Just because there’s no wind or cloud where you start doesn’t mean it will be wind-free on the summit. And just because there is no wind or cloud when you start doesn’t mean it will be wind- and cloud-free by the time you reach the summit. To avoid the weather ruining your experience of Table Mountain, and possibly causing an ordeal, make use of a guide.

At the time of writing (October 2021), the route is very safe security-wise.

7. Traffic on the Kasteelspoort hike

On weekdays outside December and Easter holidays, you usually have Kasteelspoort to yourself. The lower section up to the Apostles plateau gets a fair amount of traffic on weekends. Beyond that, traffic thins out along diverging trails.

8. Kasteelspoort Hike – Why you should use a guide

It depends on your fitness, experience, general health and willingness to take on risk. Making use of a guide optimizes the experience in the following ways:

  • It takes the guesswork and stress out of weather-prediction and hiking logistics.
  • You learn about the mountain, which brings your surroundings to life and allows you to appreciate the environment. Guided hikes are educational and provides you with fascinating insights into the fauna, flora, history and geology.
  • You hike with someone who’s motivational and enthusiastic – and committed to getting you up the mountain and providing you with the best possible experience of the mountain.
  • A guide provides thorough assistance if you become ill or injured along the way.
  • It solves all route-finding issues.
  • You won’t miss any hidden viewpoints or hidden topographical gems along the way.

To get the most out of the Kasteelspoort route, and to be safe, make use of a guide. Cloud often engulfs the mountain within minutes, complicating route-finding. Making use of a guide takes the anxiety out of route-finding and changes in the weather, allowing you to devote your attention to the scenery and sense impressions. It also ensures that you do not miss out on any scenic points or hidden topographical gems.

9. Pros and Cons


  • Views throughout
  • Lots of nature: peace, quiet, solitude
  • Striking rock formations
  • The Diving Board, an airy rock projection overlooking Camps Bay and the Atlantic coast. It offers an exhilarating photo opportunity (but shouldn’t dictate route choice).
  • Optional detours to caves, rock labyrinths and the historic reservoirs
  • Morning shade along the first half – a huge bonus in summer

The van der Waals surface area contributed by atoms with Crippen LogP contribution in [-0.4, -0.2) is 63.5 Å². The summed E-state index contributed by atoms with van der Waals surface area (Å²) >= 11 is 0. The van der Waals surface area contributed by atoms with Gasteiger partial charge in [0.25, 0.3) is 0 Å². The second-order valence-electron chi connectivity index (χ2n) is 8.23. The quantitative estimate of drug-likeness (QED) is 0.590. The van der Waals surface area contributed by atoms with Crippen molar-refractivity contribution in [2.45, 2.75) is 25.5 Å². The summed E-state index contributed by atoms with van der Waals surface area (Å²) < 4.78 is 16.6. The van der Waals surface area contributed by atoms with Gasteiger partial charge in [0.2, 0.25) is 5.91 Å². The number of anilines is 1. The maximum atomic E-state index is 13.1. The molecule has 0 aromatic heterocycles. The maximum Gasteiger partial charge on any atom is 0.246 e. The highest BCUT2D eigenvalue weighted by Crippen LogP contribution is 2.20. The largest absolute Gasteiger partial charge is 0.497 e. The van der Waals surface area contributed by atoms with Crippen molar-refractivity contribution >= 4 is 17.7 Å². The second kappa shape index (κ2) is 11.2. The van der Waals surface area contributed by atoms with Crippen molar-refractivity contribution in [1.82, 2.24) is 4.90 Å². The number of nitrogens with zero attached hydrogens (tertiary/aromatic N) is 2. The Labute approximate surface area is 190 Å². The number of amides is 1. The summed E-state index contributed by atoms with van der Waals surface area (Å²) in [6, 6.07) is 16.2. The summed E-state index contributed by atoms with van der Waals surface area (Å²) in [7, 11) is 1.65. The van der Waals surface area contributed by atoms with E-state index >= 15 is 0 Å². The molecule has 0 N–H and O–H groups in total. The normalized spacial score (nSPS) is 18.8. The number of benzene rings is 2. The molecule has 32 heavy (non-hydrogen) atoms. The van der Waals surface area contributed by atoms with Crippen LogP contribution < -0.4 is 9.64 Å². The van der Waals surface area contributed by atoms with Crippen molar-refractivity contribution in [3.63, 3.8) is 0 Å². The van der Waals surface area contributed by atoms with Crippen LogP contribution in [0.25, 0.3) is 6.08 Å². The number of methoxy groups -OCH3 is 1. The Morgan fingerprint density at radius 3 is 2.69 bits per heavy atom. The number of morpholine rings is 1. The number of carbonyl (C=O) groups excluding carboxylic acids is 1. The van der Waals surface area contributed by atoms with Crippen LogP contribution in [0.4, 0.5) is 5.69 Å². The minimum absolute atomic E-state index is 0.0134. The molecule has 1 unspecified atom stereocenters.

• Passes through a part of the mountain that is steeped in history


  • Scores low on the adventure scale, so only a con if you’re adventurous. There are many route options on the Twelve Apostles that provide adventure, if that’s what you want.
  • Little vegetation change (but highly diverse species nonetheless)
  • Quite busy on weekends and during holidays

10. Comparisons

Compared to Platteklip Gorge:

  • Offers more nature and views
  • About 30% more strenuous (more distance as well as elevation gain)
  • Sea views vs city views
  • A bit more technical (scrambling and exposure to heights)
  • Much less people; more peace and quiet

Compared to Skeleton Gorge:

  • Sea views on the first half vs jungle setting on the first half
  • Same level of technicality and physicality (on cool, dry days)
  • Less people; somewhat more peace and quiet
  • Cooler in summer, less slippery in winter

Compared to India Venster:

  • About 25% more strenuous
  • Involves less scrambling and heights (therefore less adventurous)
  • Sea views vs city and sea views
  • Less dramatic rock-formations
  • Somewhat less people

11. Ideal hiker profile for the Kasteelspoort hike

  • Possesses at least a moderate fitness level
  • Not looking for adventure
  • Appreciates nature, peace and quiet, solitude
  • Keen for a deeper experience of Table Mountain
  • Averse to crowds

Avoid the route if you are adventurous, not in good shape or don’t care about nature.

12. Conclusion

Kasteelspoort is a great option for those hikers wanting a comprehensive experience of Table Mountain without the adventure component. You don’t need a head for heights or any experience, just a decent fitness level. Caves, history, sensational viewpoints, peace and quiet, pristine nature – these are the defining qualities of this venerable Table Mountain route. It covers a sizeable chunk of the mountain, providing a good look behind the iconic flat-topped façade of the mountain.

For more information, or to book a hike up Kasteelspoort, contact Riaan on 060 539 9340. Or check out the website. For table mountain hike ideas you can visit the SANPARKS table mountain guide

(c) Riaan Vorster